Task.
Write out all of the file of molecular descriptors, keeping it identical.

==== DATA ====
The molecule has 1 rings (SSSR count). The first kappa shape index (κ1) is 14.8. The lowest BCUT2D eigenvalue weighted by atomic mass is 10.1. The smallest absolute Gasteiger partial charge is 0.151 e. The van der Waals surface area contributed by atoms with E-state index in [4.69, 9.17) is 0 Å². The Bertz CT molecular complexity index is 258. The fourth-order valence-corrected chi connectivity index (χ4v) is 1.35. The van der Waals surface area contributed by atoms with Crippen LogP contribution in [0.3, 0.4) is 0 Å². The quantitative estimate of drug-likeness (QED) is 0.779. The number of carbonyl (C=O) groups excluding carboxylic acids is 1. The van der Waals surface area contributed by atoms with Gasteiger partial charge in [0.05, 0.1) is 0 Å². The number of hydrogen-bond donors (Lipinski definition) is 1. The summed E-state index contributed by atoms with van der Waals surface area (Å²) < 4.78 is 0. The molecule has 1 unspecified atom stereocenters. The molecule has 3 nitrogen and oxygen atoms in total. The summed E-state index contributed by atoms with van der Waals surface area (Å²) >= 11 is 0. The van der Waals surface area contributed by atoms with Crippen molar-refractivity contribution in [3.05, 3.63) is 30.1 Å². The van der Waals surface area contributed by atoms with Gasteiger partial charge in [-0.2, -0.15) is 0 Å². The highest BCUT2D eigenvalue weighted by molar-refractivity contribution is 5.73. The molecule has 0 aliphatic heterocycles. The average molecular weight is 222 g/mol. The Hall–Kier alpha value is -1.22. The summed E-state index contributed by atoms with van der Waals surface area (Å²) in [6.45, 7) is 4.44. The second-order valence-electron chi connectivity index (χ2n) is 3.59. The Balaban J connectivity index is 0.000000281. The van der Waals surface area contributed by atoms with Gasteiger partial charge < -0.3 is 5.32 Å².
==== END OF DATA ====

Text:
The molecule has 1 rings (SSSR count). The first kappa shape index (κ1) is 14.8. The lowest BCUT2D eigenvalue weighted by atomic mass is 10.1. The smallest absolute Gasteiger partial charge is 0.151 e. The van der Waals surface area contributed by atoms with E-state index in [4.69, 9.17) is 0 Å². The Bertz CT molecular complexity index is 258. The fourth-order valence-corrected chi connectivity index (χ4v) is 1.35. The van der Waals surface area contributed by atoms with Crippen LogP contribution in [0.3, 0.4) is 0 Å². The quantitative estimate of drug-likeness (QED) is 0.779. The number of carbonyl (C=O) groups excluding carboxylic acids is 1. The van der Waals surface area contributed by atoms with Gasteiger partial charge in [0.05, 0.1) is 0 Å². The number of hydrogen-bond donors (Lipinski definition) is 1. The summed E-state index contributed by atoms with van der Waals surface area (Å²) < 4.78 is 0. The molecule has 1 unspecified atom stereocenters. The molecule has 3 nitrogen and oxygen atoms in total. The summed E-state index contributed by atoms with van der Waals surface area (Å²) >= 11 is 0. The van der Waals surface area contributed by atoms with Crippen molar-refractivity contribution in [3.05, 3.63) is 30.1 Å². The van der Waals surface area contributed by atoms with Gasteiger partial charge in [-0.2, -0.15) is 0 Å². The highest BCUT2D eigenvalue weighted by molar-refractivity contribution is 5.73. The molecule has 0 aliphatic heterocycles. The average molecular weight is 222 g/mol. The Hall–Kier alpha value is -1.22. The summed E-state index contributed by atoms with van der Waals surface area (Å²) in [6.45, 7) is 4.44. The second-order valence-electron chi connectivity index (χ2n) is 3.59. The Balaban J connectivity index is 0.000000281. The van der Waals surface area contributed by atoms with Gasteiger partial charge < -0.3 is 5.32 Å².